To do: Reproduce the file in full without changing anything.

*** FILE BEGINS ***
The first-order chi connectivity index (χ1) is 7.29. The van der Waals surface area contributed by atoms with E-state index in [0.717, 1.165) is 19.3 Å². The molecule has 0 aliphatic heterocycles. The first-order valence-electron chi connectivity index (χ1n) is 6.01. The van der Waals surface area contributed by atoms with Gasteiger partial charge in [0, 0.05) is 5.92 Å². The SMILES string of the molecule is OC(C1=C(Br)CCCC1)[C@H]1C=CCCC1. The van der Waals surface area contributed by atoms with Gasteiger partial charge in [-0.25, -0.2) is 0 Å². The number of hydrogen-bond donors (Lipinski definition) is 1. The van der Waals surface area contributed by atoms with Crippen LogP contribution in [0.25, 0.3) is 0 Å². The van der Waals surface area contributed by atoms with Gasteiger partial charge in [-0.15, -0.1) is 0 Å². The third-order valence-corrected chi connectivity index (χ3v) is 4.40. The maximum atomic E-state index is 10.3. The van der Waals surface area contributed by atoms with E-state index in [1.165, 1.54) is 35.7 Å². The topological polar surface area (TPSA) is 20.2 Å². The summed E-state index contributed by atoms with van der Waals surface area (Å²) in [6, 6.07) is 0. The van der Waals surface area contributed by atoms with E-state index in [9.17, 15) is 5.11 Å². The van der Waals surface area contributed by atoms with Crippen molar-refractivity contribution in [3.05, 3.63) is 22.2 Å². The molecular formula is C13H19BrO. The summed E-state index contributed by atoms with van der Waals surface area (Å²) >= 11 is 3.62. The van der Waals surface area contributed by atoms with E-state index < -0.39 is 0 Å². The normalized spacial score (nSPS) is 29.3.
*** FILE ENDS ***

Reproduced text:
The first-order chi connectivity index (χ1) is 7.29. The van der Waals surface area contributed by atoms with E-state index in [0.717, 1.165) is 19.3 Å². The molecule has 0 aliphatic heterocycles. The first-order valence-electron chi connectivity index (χ1n) is 6.01. The van der Waals surface area contributed by atoms with Gasteiger partial charge in [0, 0.05) is 5.92 Å². The SMILES string of the molecule is OC(C1=C(Br)CCCC1)[C@H]1C=CCCC1. The van der Waals surface area contributed by atoms with Gasteiger partial charge in [-0.25, -0.2) is 0 Å². The number of hydrogen-bond donors (Lipinski definition) is 1. The van der Waals surface area contributed by atoms with Crippen LogP contribution in [0.25, 0.3) is 0 Å². The van der Waals surface area contributed by atoms with Gasteiger partial charge in [-0.15, -0.1) is 0 Å². The third-order valence-corrected chi connectivity index (χ3v) is 4.40. The maximum atomic E-state index is 10.3. The van der Waals surface area contributed by atoms with E-state index in [1.165, 1.54) is 35.7 Å². The topological polar surface area (TPSA) is 20.2 Å². The summed E-state index contributed by atoms with van der Waals surface area (Å²) in [6, 6.07) is 0. The van der Waals surface area contributed by atoms with E-state index in [9.17, 15) is 5.11 Å². The van der Waals surface area contributed by atoms with Crippen molar-refractivity contribution in [3.05, 3.63) is 22.2 Å². The molecular formula is C13H19BrO. The summed E-state index contributed by atoms with van der Waals surface area (Å²) >= 11 is 3.62. The van der Waals surface area contributed by atoms with E-state index < -0.39 is 0 Å². The normalized spacial score (nSPS) is 29.3.